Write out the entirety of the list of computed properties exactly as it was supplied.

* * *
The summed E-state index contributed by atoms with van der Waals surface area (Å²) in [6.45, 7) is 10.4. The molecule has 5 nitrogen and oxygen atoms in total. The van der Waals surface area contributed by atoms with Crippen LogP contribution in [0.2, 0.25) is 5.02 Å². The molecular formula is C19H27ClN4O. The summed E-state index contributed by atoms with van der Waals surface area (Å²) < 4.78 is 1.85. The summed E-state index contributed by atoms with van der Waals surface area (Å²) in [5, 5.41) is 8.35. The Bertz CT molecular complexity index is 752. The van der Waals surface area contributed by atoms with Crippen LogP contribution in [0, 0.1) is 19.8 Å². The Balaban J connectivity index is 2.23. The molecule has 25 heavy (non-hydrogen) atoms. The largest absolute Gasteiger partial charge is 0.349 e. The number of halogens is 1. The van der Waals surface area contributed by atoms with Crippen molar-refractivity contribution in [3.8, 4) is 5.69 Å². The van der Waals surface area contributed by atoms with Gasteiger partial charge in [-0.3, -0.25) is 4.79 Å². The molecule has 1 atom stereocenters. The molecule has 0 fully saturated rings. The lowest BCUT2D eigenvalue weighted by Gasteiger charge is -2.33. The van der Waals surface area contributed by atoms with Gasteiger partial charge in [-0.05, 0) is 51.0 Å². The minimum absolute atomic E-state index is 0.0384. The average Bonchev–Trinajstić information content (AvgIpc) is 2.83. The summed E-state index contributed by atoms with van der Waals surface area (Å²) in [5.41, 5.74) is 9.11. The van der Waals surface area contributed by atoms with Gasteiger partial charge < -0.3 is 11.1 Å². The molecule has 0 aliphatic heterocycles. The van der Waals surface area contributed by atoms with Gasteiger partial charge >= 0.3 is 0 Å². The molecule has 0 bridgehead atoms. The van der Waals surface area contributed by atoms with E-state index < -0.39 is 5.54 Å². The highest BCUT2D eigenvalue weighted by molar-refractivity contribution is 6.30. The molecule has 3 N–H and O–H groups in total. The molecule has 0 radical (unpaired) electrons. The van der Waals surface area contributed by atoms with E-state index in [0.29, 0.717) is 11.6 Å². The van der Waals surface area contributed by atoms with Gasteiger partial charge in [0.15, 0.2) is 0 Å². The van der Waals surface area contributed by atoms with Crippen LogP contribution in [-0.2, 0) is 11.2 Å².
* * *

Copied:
The summed E-state index contributed by atoms with van der Waals surface area (Å²) in [6.45, 7) is 10.4. The molecule has 5 nitrogen and oxygen atoms in total. The van der Waals surface area contributed by atoms with Crippen LogP contribution in [0.2, 0.25) is 5.02 Å². The molecular formula is C19H27ClN4O. The summed E-state index contributed by atoms with van der Waals surface area (Å²) < 4.78 is 1.85. The summed E-state index contributed by atoms with van der Waals surface area (Å²) in [5, 5.41) is 8.35. The Bertz CT molecular complexity index is 752. The van der Waals surface area contributed by atoms with Crippen LogP contribution in [0, 0.1) is 19.8 Å². The Balaban J connectivity index is 2.23. The molecule has 25 heavy (non-hydrogen) atoms. The largest absolute Gasteiger partial charge is 0.349 e. The number of halogens is 1. The van der Waals surface area contributed by atoms with Crippen molar-refractivity contribution in [3.8, 4) is 5.69 Å². The van der Waals surface area contributed by atoms with Gasteiger partial charge in [-0.3, -0.25) is 4.79 Å². The molecule has 1 atom stereocenters. The molecule has 0 fully saturated rings. The lowest BCUT2D eigenvalue weighted by Gasteiger charge is -2.33. The van der Waals surface area contributed by atoms with Gasteiger partial charge in [-0.05, 0) is 51.0 Å². The minimum absolute atomic E-state index is 0.0384. The average Bonchev–Trinajstić information content (AvgIpc) is 2.83. The summed E-state index contributed by atoms with van der Waals surface area (Å²) in [5.41, 5.74) is 9.11. The van der Waals surface area contributed by atoms with Gasteiger partial charge < -0.3 is 11.1 Å². The molecule has 0 aliphatic heterocycles. The van der Waals surface area contributed by atoms with Gasteiger partial charge >= 0.3 is 0 Å². The molecule has 0 bridgehead atoms. The van der Waals surface area contributed by atoms with E-state index < -0.39 is 5.54 Å². The highest BCUT2D eigenvalue weighted by molar-refractivity contribution is 6.30. The molecule has 3 N–H and O–H groups in total. The molecule has 0 radical (unpaired) electrons. The van der Waals surface area contributed by atoms with E-state index in [0.29, 0.717) is 11.6 Å². The van der Waals surface area contributed by atoms with Gasteiger partial charge in [0.15, 0.2) is 0 Å². The van der Waals surface area contributed by atoms with Crippen LogP contribution in [-0.2, 0) is 11.2 Å².